The man, 26, was arrested and charged with possession of stolen property. The stolen stamp collection had an estimated value of $900.

This wasn't the first time stolen merchandise was recovered after it found its way to Stamp King.

In 2006, the shop made headlines around the world after a very rare -- and very valuable -- 1869 Lincoln stamp and envelope (The Ice House Cover) that had been stolen 40 years earlier from a private collection in Indiana was brought to the store.

To read the entie article, click here.
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posted by Don Schilling at 12:01 AM

Tuesday, April 27, 2010

National Postal Museum Research Scholarships Announced

The Smithsonian National Postal Museum (NPM) has announced that applications are being accepted for research scholarships regarding stamps or postal history.

According to an announcement on the NPM website, "The scholarships are available to PhD’s, or doctoral candidates engaged in dissertation research, advanced graduate students, and/or other scholars so that the awardee may spend an uninterrupted block of time doing research in the NPM library and other Washington DC libraries on their projects and discussing their work with others. They are available for the research of postage stamps or postal history leading to publication on any topic supported by NPM collection or library, other Washington DC libraries, like the National Archives or the Library of Congress, or in State research libraries as described in the individual announcement."

Interested persons are invited to apply by September 1, 2010. The annual scholarship, for a sum up to $2,000, shall be a contribution toward expenses for a visit(s) to Washington DC.

Shown above, drawing of the National Postal Museum Library.

Click here for additional information and application forms.
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posted by Don Schilling at 12:01 AM

Monday, April 26, 2010

Stamps Designed by Lawrence of Arabia Found in Queen's Collection

UK's Sunday Times reports, "An original sheet of stamps designed by TE Lawrence for a short-lived kingdom in the Arabian desert has been discovered in the Queen’s collection of philately, where it had languished unseen for decades."

The article by Arts Editor Richard Brooks goes on to say, "The stamps, which are in proof form and are to go on public view together with a handwritten note by Lawrence, were designed for the Kingdom of the Hijaz, in the west of what is now Saudi Arabia.

"The original sheet of 50 stamps had been folded over so that it could not be seen in one of the 328 albums of the collection, started in the 1890s. It was found by a member of staff at the Royal Philatelic Collection."

The stamps with Lawrence’s note will go on display at an exhibition called Empire Mail: George V and the GPO at Guildhall Art Gallery, London, beginning May 7.

The exhibition looks at the passions of King George V, the 'philatelist king', alongside an extraordinary period of design and innovation in the General Post Office during his reign.

Shown above, T.E. Lawrence (aka Lawrence of Arabia)

To read the entire article, click here.
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posted by Don Schilling at 12:01 AM

Sunday, April 25, 2010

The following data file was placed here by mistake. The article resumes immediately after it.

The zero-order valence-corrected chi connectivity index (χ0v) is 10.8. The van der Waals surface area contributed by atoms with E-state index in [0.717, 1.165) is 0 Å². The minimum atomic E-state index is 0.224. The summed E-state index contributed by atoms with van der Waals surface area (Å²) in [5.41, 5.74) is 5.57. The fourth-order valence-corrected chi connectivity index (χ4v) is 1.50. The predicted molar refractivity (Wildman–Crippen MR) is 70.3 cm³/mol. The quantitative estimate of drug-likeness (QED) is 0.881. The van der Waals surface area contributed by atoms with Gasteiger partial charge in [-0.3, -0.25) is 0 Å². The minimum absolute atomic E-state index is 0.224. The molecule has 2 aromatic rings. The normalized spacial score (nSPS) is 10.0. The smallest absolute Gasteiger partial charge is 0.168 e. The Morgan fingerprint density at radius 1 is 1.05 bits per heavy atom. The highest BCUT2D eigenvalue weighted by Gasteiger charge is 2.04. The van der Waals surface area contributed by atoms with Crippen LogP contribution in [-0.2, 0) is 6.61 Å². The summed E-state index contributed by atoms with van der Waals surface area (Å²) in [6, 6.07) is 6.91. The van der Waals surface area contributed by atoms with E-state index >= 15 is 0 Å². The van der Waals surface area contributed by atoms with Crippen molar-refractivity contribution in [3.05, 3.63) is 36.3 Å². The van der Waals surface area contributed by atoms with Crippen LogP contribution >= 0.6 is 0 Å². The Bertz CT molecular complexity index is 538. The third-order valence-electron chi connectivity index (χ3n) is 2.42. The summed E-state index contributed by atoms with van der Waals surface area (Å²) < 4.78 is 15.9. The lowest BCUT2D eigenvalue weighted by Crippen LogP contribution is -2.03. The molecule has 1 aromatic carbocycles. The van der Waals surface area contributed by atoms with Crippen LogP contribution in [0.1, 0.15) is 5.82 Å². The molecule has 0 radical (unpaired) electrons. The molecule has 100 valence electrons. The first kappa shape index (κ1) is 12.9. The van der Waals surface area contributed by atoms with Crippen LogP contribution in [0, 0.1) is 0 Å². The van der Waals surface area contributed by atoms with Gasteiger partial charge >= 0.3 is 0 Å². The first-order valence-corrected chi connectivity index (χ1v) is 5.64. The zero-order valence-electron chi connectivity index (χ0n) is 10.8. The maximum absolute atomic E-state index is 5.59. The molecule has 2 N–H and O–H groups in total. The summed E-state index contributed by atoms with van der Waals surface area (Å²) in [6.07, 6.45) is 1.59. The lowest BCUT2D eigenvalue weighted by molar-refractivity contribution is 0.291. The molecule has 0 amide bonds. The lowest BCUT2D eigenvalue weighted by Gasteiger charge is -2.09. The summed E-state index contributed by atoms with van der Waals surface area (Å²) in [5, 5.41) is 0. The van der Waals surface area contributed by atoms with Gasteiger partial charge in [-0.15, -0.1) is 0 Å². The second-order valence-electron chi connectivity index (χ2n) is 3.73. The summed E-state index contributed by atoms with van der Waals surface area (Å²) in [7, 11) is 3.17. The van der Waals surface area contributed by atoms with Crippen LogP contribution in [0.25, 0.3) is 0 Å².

A Ferret Named " Stamps"

The Associated Press reports a ferret named "Stamps" has been adopted after being found by postal inspectors in an unmarked package that wiggled.

According to the report, "After trying unsuccessfully to track down the sender, the inspector got a search warrant and the next day animal control officers opened the box."

Click on photo above to learn more.
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posted by Don Schilling at 12:01 AM

Saturday, April 24, 2010

Fanatic Philatelist

The Wall Street Journal reports Maurice Hadida (shown here) is one of the world's top philatelists— "an eclectic group of stamp-collecting fanatics whose thousands of members include business executives, politicians and dignitaries such as French President Nicolas Sarkozy and Queen Elizabeth II of England."

In the article As Stamps Lose Hold as a Hobby, These Philatelists Push the Envelope reporter Max Colchester writes, "Maurice Hadida's collection of rare stamps includes an 1852 envelope mailed from Tangier, and the first-ever English stamp sent from Morocco to Britain, in 1860. Mr. Hadida's album, philatelists agree, is one of the most original and impressive in the world."

He goes on to pen, "At its highest reaches, the hobby is increasingly competitive. Only about 2,000 people in the world have collections that are good enough to be eligible for international competitions, according to the Universal Postal Union, the organization that coordinates postal policies around the world."

According to the article, "Over the past 31 years, Mr. Hadida has collected several hundred envelopes, though he says he has never actually counted how many pieces he has. Among his prized stamps is the first envelope sent by Moroccan airmail in 1911. His stamp from 1852 is believed to be on the second-oldest franked envelope ever sent by a French post office in Morocco."

Hadida, a 58-year-old insurance-company executive, is quoted as saying, "Finding a rare envelope is like wooing a beautiful lady. The harder the chase, the better it feels in the end."

Shown above, Maurice Hadida at an outdoor stamp market in Paris.

To read the entire piece, click here.
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posted by Don Schilling at 12:01 AM

Friday, April 23, 2010

Local Wisconsin Collector Featured in Article

Janesville, Wisconsin's features a nice article about collector Gary Wentworth shown here with part of his collection.